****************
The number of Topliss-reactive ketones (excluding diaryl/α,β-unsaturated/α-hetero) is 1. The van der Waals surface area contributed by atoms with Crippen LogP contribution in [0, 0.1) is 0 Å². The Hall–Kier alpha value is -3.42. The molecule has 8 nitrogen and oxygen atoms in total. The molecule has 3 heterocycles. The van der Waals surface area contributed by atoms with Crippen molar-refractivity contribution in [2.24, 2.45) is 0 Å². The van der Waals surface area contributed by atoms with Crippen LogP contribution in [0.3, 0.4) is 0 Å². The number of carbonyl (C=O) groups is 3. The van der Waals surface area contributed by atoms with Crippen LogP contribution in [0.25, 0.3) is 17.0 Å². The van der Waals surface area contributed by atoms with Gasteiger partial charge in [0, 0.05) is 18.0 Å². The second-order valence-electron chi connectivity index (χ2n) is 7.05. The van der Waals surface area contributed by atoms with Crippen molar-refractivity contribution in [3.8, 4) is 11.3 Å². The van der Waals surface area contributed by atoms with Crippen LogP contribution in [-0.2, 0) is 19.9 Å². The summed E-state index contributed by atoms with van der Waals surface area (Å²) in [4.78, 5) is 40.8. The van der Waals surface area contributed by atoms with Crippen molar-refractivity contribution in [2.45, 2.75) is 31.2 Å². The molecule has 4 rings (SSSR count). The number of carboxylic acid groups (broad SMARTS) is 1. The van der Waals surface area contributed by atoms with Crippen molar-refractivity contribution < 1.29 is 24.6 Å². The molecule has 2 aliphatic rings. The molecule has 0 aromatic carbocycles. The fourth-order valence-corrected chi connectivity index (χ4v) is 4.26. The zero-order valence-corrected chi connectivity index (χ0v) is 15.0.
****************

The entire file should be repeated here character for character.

The number of Topliss-reactive ketones (excluding diaryl/α,β-unsaturated/α-hetero) is 1. The van der Waals surface area contributed by atoms with Crippen LogP contribution in [0, 0.1) is 0 Å². The Hall–Kier alpha value is -3.42. The molecule has 8 nitrogen and oxygen atoms in total. The molecule has 3 heterocycles. The van der Waals surface area contributed by atoms with Crippen molar-refractivity contribution in [2.24, 2.45) is 0 Å². The van der Waals surface area contributed by atoms with Crippen LogP contribution in [0.3, 0.4) is 0 Å². The number of carbonyl (C=O) groups is 3. The van der Waals surface area contributed by atoms with Crippen LogP contribution in [0.25, 0.3) is 17.0 Å². The van der Waals surface area contributed by atoms with Gasteiger partial charge in [0, 0.05) is 18.0 Å². The second-order valence-electron chi connectivity index (χ2n) is 7.05. The van der Waals surface area contributed by atoms with Crippen molar-refractivity contribution in [3.8, 4) is 11.3 Å². The van der Waals surface area contributed by atoms with Crippen LogP contribution in [-0.2, 0) is 19.9 Å². The summed E-state index contributed by atoms with van der Waals surface area (Å²) in [4.78, 5) is 40.8. The van der Waals surface area contributed by atoms with Crippen molar-refractivity contribution in [2.45, 2.75) is 31.2 Å². The molecule has 4 rings (SSSR count). The number of carboxylic acid groups (broad SMARTS) is 1. The van der Waals surface area contributed by atoms with Crippen molar-refractivity contribution < 1.29 is 24.6 Å². The molecule has 2 aliphatic rings. The molecule has 0 aromatic carbocycles. The fourth-order valence-corrected chi connectivity index (χ4v) is 4.26. The zero-order valence-corrected chi connectivity index (χ0v) is 15.0.